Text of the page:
Today I want to share about my work of becoming a children’s yoga teacher—because I’m starting to realize that I am here now. I am doing it. It’s happening!
I could write about outdoor Pre-Grounded yoga that works, why you should teach professional development yoga for pre-school teachers, sweet family classes on Saturday afternoons with mamas and daughters holding hands in Savasana, weaving in story, how to overcome the naysayers and teach 0-3, how to rock a library story time—the few sweet successes I’ve experienced so far. This is what you would expect me to write about—Amanda Hendricks, M.A., Ashtangi grant writer, almost Certified Grounded Teacher.
But I want to write about my work—the discomforts of becoming a children’s yoga teacher. Discomforts, lessons, and growing pains—the real highlights of my first year teaching children’s yoga. I don’t want to forget them. I want to remember the discomfort I felt when:
The little moments. The growing pains of being a new teacher—the growing pains of opening to something new. Because even opening to something new and wonderful, like my dream of teaching yoga to children that started on the seaside in Kerala many years ago, can still be hard. It must be hard. All the best things are.
Even meant-to-be-things take hard work and dedication to grow and blossom. Even though I’ve found my path, the journey is still challenging. It is hard work to stay inspired and dedicated—to trek back to Staples, 4-year-old in tow, and print more flyers. To change, flow, and adapt when you are trying a new teaching environment, or when something that was working suddenly stops working. Will I get discouraged? Maybe. Will I quit? Never. I’m here now. This is my heart. And I have my own Ashtanga practice to thank for that—the poses that I want to run from or skip…but my teacher says, “No take Garbha Pindasana again.” Again! Ah! Yes, again. Take it again. And don’t forget to breathe.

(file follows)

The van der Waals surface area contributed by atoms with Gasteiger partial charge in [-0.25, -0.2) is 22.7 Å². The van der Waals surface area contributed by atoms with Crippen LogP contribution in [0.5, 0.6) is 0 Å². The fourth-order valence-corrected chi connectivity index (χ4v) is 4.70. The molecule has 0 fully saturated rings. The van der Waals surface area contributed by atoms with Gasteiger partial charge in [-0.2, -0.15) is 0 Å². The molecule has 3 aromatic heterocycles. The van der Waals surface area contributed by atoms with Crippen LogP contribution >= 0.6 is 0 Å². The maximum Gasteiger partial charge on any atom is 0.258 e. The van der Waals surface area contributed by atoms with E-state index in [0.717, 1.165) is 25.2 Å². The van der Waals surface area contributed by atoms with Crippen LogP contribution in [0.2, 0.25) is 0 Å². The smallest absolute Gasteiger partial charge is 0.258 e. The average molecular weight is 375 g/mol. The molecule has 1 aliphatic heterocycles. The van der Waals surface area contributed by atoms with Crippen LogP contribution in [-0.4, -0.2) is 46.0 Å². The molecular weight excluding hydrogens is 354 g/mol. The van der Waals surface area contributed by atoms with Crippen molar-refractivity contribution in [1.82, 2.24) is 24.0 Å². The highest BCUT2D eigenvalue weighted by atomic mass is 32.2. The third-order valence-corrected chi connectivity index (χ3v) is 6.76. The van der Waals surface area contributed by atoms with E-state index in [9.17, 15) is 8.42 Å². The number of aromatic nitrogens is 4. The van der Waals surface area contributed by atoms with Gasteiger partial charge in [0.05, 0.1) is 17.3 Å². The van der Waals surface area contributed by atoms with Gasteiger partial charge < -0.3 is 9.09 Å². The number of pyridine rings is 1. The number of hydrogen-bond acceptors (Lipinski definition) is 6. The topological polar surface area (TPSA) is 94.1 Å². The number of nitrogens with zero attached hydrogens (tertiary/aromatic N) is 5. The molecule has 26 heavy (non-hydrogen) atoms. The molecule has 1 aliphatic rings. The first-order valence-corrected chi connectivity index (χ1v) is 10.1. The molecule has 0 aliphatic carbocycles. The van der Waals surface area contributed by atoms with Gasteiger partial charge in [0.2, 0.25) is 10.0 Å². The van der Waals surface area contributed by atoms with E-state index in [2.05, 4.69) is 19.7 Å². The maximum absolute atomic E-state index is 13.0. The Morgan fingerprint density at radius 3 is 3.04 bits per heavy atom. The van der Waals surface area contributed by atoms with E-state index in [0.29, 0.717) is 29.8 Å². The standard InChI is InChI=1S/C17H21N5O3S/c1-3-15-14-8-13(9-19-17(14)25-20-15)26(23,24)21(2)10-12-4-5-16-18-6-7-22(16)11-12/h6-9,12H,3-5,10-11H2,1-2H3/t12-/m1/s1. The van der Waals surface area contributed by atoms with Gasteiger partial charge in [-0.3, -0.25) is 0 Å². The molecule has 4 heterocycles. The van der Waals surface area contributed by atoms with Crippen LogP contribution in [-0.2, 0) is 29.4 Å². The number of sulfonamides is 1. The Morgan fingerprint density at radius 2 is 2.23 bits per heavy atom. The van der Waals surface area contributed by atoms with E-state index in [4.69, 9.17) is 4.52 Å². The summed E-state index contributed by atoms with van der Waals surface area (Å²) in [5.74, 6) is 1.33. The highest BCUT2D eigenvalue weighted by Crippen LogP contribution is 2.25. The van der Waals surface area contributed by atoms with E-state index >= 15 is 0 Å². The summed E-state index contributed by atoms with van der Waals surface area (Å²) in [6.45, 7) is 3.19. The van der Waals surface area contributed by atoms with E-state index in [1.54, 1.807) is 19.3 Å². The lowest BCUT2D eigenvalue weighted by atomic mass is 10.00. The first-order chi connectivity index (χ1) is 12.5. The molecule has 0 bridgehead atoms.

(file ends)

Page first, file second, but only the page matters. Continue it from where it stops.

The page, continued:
If you are a new teacher, alone in a city with not enough Grounded teachers like me—yes please Philadelphia needs you! Listen to your heart. Listen to the part of you that knows this is the way. It is whispering and sometimes it is yelling. Sometimes it gets tired and shuts up, but it’s still there. I cannot remove Garbha Pindasana from the Primary Series of Ashtanga Yoga. I would like to, but I cannot. It is there to teach me something and so are the challenges and mistakes of the early days of teaching—and all the days of teaching for that matter. I am trying on my training and making it my own. This work needs to be done—and the work of beginnings isn’t easy for people like me who like to get it right every time, especially the first time. This is humbling, empowering work. It is all at once perfectly comfortable and intensely uncomfortable. You cannot circumnavigate errors and pitfalls. We need those imperfections to make us better and to make our classes the vibrant, emanating works of folk art that they are. We need to mess up. We need to do poses we don’t like. That’s how we learn. That’s how children learn.
This is what I wrote on my self-reflection forms, to remind myself that it’s okay to make mistakes. After listing 5 things I am grateful for about the class, I list the dreaded mistake and what I hope to learn from it. And then I read my reminder.